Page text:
- (17:30) Should you get the COVID-19 vaccine before or after a major surgery? Get it whenever it’s available to you.
- (17:45) What expectation should I have about the process for getting the vaccine? I hear stories of long lines. I'm 73 and can't wait in the cold. How should I prepare? There is no benefit to showing up early. If you have an appointment, there will be a dose waiting for you. If you show up at the scheduled time, you should not have to wait in a line and will get right into the vaccination clinic.
- (18:50) I had COVID-19 before and have antibodies. Will that protect me against the new virus variants? It’s too soon to know.
- (20:50) Will the medications they’re going to give my husband when he has his surgeries impact the effectiveness of the vaccine? It should have no effect.
- (21:40) If you have both doses of the vaccine and are around someone who tests positive, do you still need to isolate or quarantine? If so, for how long? Isolating means you have the virus and must stay away from others while a quarantine means you don’t have the disease but were exposed to someone who does. New guidance says you don’t need to quarantine if you are more than two weeks out from your second shot but within a 90-day window.
- (24:20) Can headaches and chest pain start two weeks after a positive test? I felt fine for days and now am having symptoms. While it’s possible, most symptoms happen within a week to ten days. Check with your doctor.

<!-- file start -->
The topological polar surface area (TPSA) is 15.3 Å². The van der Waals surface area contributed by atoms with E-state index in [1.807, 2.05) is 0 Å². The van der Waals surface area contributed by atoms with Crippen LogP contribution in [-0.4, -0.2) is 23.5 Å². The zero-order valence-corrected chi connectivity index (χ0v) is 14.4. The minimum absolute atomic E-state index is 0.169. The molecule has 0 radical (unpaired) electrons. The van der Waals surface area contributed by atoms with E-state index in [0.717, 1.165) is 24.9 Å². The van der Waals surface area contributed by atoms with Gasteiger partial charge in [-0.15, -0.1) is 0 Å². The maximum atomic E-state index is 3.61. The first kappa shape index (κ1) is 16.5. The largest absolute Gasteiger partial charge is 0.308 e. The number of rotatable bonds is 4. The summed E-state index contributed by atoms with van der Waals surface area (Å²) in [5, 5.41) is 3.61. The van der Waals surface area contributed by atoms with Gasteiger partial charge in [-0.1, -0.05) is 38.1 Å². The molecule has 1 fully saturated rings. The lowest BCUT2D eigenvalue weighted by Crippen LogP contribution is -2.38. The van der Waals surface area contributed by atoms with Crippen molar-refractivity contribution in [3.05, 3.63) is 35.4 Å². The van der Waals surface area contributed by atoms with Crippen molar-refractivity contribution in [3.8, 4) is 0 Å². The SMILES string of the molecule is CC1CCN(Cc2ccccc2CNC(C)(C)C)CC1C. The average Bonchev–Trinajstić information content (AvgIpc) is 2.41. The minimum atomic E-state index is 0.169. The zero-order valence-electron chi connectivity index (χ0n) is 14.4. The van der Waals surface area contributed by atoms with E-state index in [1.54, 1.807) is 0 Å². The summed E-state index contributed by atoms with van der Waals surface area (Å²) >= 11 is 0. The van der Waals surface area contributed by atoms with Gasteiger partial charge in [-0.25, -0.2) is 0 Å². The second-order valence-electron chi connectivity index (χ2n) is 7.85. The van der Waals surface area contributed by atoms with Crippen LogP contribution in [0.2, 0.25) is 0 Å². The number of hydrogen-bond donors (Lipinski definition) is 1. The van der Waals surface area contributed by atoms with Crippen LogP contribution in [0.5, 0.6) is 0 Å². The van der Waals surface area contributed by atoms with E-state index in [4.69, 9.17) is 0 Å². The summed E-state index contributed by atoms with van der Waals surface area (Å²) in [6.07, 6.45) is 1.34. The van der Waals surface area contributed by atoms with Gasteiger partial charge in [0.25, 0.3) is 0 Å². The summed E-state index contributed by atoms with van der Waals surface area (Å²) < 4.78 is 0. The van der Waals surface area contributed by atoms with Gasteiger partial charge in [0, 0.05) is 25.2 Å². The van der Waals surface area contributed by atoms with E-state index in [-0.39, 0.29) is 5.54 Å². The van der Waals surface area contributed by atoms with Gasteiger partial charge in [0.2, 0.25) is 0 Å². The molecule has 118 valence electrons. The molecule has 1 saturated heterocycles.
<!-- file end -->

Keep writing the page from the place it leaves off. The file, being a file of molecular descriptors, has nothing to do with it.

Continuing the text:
- (24:55) I have heard of people getting urinary tract infections, fever blisters, diverticulitis flare-ups, and blood clots after the second COVID-19 vaccine. Are these side-effects of the shot? These are not known side effects from the vaccine.
- (26:40) It's been nine days since my first shot and my arm is red and swollen where I received it. Is this normal? It’s unusual to last that long. Check with you doctor to see if something else may be the cause.
- (28:15) I heard it was not recommended to take Tylenol before the getting the vaccine, but I heard that after I got my shot. Am I still protected, or did I mess up? The CDC does not recommend taking it before the shot, but there’s been no harm discovered in doing so.
- (29:10) I was at my mother's independent living center as they were giving out vaccine. At the end of the day there were leftover doses, but nurses said they could not give to anyone outside of the current phase. What happens to those doses? Are they being wasted? Each facility handles things differently. At the health system, every effort is made to find someone who can come right in and get the vaccination.
Monday, February 22 at 8:00 a.m. is the next Morning Media Update. Breast surgeon oncologist Dr. Kelsey Larson joins to update a radiation therapy for some cancer patients which couldn't have come at a better time. She will explain why it keeps patients safer during a pandemic while still providing the radiation they need. It's also for patients with earlier diagnosis, so another motivation to get screened. We will hear from a patient who just received this new treatment.